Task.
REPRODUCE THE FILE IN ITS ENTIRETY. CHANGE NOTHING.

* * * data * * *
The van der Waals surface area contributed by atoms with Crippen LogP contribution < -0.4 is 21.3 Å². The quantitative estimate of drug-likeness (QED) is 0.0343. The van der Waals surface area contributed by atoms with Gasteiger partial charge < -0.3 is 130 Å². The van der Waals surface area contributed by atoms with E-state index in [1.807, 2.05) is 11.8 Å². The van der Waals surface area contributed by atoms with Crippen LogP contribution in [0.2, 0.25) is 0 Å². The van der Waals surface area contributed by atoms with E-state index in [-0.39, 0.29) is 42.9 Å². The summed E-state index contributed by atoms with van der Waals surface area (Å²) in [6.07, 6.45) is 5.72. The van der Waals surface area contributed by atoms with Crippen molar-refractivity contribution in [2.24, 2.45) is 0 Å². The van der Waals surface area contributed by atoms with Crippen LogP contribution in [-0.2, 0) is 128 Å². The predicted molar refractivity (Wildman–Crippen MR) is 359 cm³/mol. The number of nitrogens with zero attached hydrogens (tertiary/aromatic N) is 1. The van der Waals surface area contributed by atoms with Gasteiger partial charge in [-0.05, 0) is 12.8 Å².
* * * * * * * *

The van der Waals surface area contributed by atoms with Crippen LogP contribution < -0.4 is 21.3 Å². The quantitative estimate of drug-likeness (QED) is 0.0343. The van der Waals surface area contributed by atoms with Gasteiger partial charge < -0.3 is 130 Å². The van der Waals surface area contributed by atoms with E-state index in [1.807, 2.05) is 11.8 Å². The van der Waals surface area contributed by atoms with Crippen LogP contribution in [0.2, 0.25) is 0 Å². The van der Waals surface area contributed by atoms with E-state index in [-0.39, 0.29) is 42.9 Å². The summed E-state index contributed by atoms with van der Waals surface area (Å²) in [6.07, 6.45) is 5.72. The van der Waals surface area contributed by atoms with Crippen molar-refractivity contribution in [2.24, 2.45) is 0 Å². The van der Waals surface area contributed by atoms with Crippen LogP contribution in [-0.2, 0) is 128 Å². The predicted molar refractivity (Wildman–Crippen MR) is 359 cm³/mol. The number of nitrogens with zero attached hydrogens (tertiary/aromatic N) is 1. The van der Waals surface area contributed by atoms with Gasteiger partial charge in [-0.05, 0) is 12.8 Å².